November 12, 2021

Author-illustrator Susie Yi is a felinophile, but she isn’t your typical ​​“crazy cat lady” stereotype. A few years ago, Yi rescued two adorable cats from her local shelter, named them Mickey and Minnie and made them main characters in her Cat & Cat comics. In the world of Cat & Cat or “cativerse,” which Yi aptly labels, these critters are sentient and cerebral beings that offer up a slice of life. Relatable and endearing in their own way, Yi also effortlessly weaves in themes of love, friendship, loss, bullying and mental health.

What started as a mere hobby has turned into a cartooning career for the Harvard graduate, who hit pay dirt when she released two graphic novels this year: The World According to Cats and Cat & Cat Adventures series. Currently working on her third one, we caught up with Yi to talk about her writing process, creating in a pandemic and tackling imposter syndrome.

High Net Worth: What was the inspiration behind the Cat & Cat comic series? 

Susie Yi: I’ve always loved drawing, but I had not tried digital art seriously before, so my Cat & Cat comics began as a way for me to unwind from the stresses of corporate life. What inspired me to start posting my drawings online was seeing artists participate in an online challenge called Inktober, which is a drawing challenge where artists from around the world follow a list of 31 daily prompts throughout October, post them online, and participate in a global event. I’d always scribbled on my own, without a real creative community, but seeing the first few days of Inktober (and other challenges like this) on my social media feed of amazing artists sharing their work, made me motivated to participate as well. I never thought of myself as a good artist, but I was less worried about being good and more excited to have fun with the prompts. The joy I felt from creating every day is difficult to describe—I loved every moment of it! 

Your comics are described as warm, funny, uplifting and relatable. In what ways do you think readers connect with your comics?

As I’ve continued to make more narrative, longer form comics with stories, I’ve incorporated very human themes into them and tried to create each character into distinct personalities. Originally, the comic started out with two cats and their human, but in the last couple of years, this has expanded into four main cat characters and several recurring side characters. By having these different personalities engage with each other and encounter issues that we as humans might encounter, particularly emotional ones, I hope readers can connect with the comics in a deeper way.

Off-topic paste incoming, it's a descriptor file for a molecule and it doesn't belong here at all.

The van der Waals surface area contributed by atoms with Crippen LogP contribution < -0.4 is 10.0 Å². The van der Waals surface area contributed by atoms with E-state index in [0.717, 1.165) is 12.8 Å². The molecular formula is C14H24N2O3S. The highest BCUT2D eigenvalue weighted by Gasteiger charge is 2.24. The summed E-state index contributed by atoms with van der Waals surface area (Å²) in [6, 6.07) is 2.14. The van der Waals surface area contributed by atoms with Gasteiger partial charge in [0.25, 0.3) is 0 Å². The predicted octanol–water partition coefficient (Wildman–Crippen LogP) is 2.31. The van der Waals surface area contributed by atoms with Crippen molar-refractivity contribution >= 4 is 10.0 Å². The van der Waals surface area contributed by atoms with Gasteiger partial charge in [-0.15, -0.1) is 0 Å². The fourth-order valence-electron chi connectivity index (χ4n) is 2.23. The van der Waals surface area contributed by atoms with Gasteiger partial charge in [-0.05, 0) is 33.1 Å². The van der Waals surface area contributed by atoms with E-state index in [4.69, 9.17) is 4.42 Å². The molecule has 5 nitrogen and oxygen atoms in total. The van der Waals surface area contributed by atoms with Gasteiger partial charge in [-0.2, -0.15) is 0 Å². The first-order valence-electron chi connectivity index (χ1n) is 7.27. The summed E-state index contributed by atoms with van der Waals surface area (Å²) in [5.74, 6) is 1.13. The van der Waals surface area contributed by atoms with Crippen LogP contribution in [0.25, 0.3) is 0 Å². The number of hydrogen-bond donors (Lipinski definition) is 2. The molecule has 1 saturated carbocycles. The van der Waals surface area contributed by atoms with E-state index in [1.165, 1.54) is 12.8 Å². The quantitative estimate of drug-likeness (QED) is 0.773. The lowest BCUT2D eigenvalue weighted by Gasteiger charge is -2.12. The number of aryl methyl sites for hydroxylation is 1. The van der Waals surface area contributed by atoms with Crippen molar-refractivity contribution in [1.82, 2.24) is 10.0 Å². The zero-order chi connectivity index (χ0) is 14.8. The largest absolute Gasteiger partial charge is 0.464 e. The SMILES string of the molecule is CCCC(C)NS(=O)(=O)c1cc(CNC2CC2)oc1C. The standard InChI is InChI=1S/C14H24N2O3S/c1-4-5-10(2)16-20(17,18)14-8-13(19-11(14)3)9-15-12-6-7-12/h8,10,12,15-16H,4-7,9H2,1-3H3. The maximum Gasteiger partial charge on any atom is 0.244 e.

Which character do you most identify with, and why?

I have a character named Minnie, a grey tabby with a blanket bundled around her at all times. She’s based on my real cat, also named Minnie, but her cartoon personality is one I identify the most with. She is introverted, loves to read, and is a huge proponent of mental health. Often, she’ll be the one giving advice and listening intently to the other characters, because she cares about the emotional well-being of those around her. Mental health and emotional wellness are both topics I am passionate about, so I created Minnie based on those real values. That said, I identify with little bits of all of my characters in the series. I think that a little piece of me was used to create each one.

You managed to get your first book published in the midst of a pandemic. Has Covid-19 helped or hindered your work in any way?

Covid-19 has impacted everyone’s work in some way, and for my work as an author-illustrator, it definitely made things very different. Being in lockdown, it was strange adjusting to life without being able to see family and friends except over Zoom. Having that difference in social structure meant that I spent the majority of my time working or playing online.

This allowed me to fully focus on my work, but I also recognise that being able to work remotely is a huge privilege. There was definitely a sense of wanting to be as productive as possible during this time so I didn’t “waste” it, although, in hindsight, I wish I had taken better care in striking a work-life balance. As it was my first time publishing a book, I hadn’t experienced an in-person, full-scale launch event. My first book was published in the United Kingdom (but released worldwide), so I wasn’t able to see my book in stores or visit readers there. My second book was published in the U.S. and released worldwide as well, but even that was during the pandemic, so all of my events were online. Still, one great thing about having online events has been being able to connect with people around the globe who have enjoyed my books! I wouldn’t be able to fly out to every country, so having the convenience of “meeting” people through livestreams and panels has been great.

When you worked on your debut graphic novel “The Quest For Snacks,” you mentioned going through some low moments. How did you circumvent those challenges?

I’ve met many people who don’t realise just how much goes into traditionally publishing a book, let alone a graphic novel. In traditional publishing, there are many stages that a book has to get through. After a book deal has been signed, the editor usually works with the author to edit the script, then the illustrator to work through all the stages of the illustration: the pencils, sketches, line art, colour art and lettering. A graphic novel can take between one to four years, or even more, to create.